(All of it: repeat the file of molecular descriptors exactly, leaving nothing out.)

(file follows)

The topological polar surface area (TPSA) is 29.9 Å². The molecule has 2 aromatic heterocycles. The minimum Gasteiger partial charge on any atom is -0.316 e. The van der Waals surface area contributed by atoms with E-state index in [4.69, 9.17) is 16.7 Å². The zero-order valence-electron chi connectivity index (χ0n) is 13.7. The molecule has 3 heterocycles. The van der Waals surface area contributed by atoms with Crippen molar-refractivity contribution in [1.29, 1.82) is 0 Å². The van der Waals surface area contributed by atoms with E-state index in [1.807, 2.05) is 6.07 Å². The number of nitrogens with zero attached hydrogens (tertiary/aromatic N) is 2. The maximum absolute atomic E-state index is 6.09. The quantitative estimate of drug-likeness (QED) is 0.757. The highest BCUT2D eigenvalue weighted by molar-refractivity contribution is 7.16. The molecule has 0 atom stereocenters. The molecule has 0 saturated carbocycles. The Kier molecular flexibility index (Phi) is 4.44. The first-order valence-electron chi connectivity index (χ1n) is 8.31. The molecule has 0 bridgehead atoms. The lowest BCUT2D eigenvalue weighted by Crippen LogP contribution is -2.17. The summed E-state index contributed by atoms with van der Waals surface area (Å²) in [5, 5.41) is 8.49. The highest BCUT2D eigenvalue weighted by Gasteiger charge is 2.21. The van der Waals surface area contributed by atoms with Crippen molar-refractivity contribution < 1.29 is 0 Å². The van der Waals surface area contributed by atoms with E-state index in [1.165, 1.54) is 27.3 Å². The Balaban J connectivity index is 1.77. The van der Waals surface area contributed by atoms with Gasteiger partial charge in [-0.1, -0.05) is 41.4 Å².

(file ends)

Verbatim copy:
The topological polar surface area (TPSA) is 29.9 Å². The molecule has 2 aromatic heterocycles. The minimum Gasteiger partial charge on any atom is -0.316 e. The van der Waals surface area contributed by atoms with E-state index in [4.69, 9.17) is 16.7 Å². The zero-order valence-electron chi connectivity index (χ0n) is 13.7. The molecule has 3 heterocycles. The van der Waals surface area contributed by atoms with Crippen molar-refractivity contribution in [1.29, 1.82) is 0 Å². The van der Waals surface area contributed by atoms with E-state index in [1.807, 2.05) is 6.07 Å². The number of nitrogens with zero attached hydrogens (tertiary/aromatic N) is 2. The maximum absolute atomic E-state index is 6.09. The quantitative estimate of drug-likeness (QED) is 0.757. The highest BCUT2D eigenvalue weighted by molar-refractivity contribution is 7.16. The molecule has 0 atom stereocenters. The molecule has 0 saturated carbocycles. The Kier molecular flexibility index (Phi) is 4.44. The first-order valence-electron chi connectivity index (χ1n) is 8.31. The molecule has 0 bridgehead atoms. The lowest BCUT2D eigenvalue weighted by Crippen LogP contribution is -2.17. The summed E-state index contributed by atoms with van der Waals surface area (Å²) in [5, 5.41) is 8.49. The highest BCUT2D eigenvalue weighted by Gasteiger charge is 2.21. The van der Waals surface area contributed by atoms with Crippen molar-refractivity contribution < 1.29 is 0 Å². The van der Waals surface area contributed by atoms with E-state index in [1.165, 1.54) is 27.3 Å². The Balaban J connectivity index is 1.77. The van der Waals surface area contributed by atoms with Gasteiger partial charge in [-0.1, -0.05) is 41.4 Å².